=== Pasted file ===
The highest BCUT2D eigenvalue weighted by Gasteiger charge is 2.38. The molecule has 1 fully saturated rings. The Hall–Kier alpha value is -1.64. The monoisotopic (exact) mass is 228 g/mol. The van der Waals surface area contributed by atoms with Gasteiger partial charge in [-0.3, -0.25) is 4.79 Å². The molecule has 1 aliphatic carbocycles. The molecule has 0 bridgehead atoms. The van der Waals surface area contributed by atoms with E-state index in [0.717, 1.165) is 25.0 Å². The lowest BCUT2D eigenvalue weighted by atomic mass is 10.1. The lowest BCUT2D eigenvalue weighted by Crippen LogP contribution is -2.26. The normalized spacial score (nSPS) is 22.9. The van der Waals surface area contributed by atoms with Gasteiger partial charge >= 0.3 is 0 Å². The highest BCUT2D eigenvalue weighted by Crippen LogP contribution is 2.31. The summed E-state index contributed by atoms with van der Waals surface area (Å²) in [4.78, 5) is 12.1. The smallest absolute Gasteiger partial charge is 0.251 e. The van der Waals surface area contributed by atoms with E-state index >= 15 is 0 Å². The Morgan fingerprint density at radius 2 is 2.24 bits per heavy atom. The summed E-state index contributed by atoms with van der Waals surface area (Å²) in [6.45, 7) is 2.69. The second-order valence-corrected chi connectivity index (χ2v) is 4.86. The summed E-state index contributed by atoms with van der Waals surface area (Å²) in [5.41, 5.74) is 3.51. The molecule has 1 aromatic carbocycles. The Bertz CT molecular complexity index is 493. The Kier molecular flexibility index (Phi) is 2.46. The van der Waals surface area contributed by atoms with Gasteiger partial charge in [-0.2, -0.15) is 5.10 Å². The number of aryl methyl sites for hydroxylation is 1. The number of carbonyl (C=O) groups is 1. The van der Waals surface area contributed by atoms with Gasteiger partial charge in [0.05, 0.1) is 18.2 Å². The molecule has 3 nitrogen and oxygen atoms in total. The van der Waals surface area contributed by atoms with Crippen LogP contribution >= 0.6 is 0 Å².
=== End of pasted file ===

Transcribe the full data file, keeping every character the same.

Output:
The highest BCUT2D eigenvalue weighted by Gasteiger charge is 2.38. The molecule has 1 fully saturated rings. The Hall–Kier alpha value is -1.64. The monoisotopic (exact) mass is 228 g/mol. The van der Waals surface area contributed by atoms with Gasteiger partial charge in [-0.3, -0.25) is 4.79 Å². The molecule has 1 aliphatic carbocycles. The molecule has 0 bridgehead atoms. The van der Waals surface area contributed by atoms with E-state index in [0.717, 1.165) is 25.0 Å². The lowest BCUT2D eigenvalue weighted by atomic mass is 10.1. The lowest BCUT2D eigenvalue weighted by Crippen LogP contribution is -2.26. The normalized spacial score (nSPS) is 22.9. The van der Waals surface area contributed by atoms with Gasteiger partial charge >= 0.3 is 0 Å². The highest BCUT2D eigenvalue weighted by Crippen LogP contribution is 2.31. The summed E-state index contributed by atoms with van der Waals surface area (Å²) in [4.78, 5) is 12.1. The smallest absolute Gasteiger partial charge is 0.251 e. The van der Waals surface area contributed by atoms with E-state index >= 15 is 0 Å². The Morgan fingerprint density at radius 2 is 2.24 bits per heavy atom. The summed E-state index contributed by atoms with van der Waals surface area (Å²) in [6.45, 7) is 2.69. The second-order valence-corrected chi connectivity index (χ2v) is 4.86. The summed E-state index contributed by atoms with van der Waals surface area (Å²) in [5.41, 5.74) is 3.51. The molecule has 1 aromatic carbocycles. The Bertz CT molecular complexity index is 493. The Kier molecular flexibility index (Phi) is 2.46. The van der Waals surface area contributed by atoms with Gasteiger partial charge in [-0.2, -0.15) is 5.10 Å². The number of aryl methyl sites for hydroxylation is 1. The number of carbonyl (C=O) groups is 1. The van der Waals surface area contributed by atoms with Gasteiger partial charge in [0.05, 0.1) is 18.2 Å². The molecule has 3 nitrogen and oxygen atoms in total. The van der Waals surface area contributed by atoms with Crippen LogP contribution >= 0.6 is 0 Å².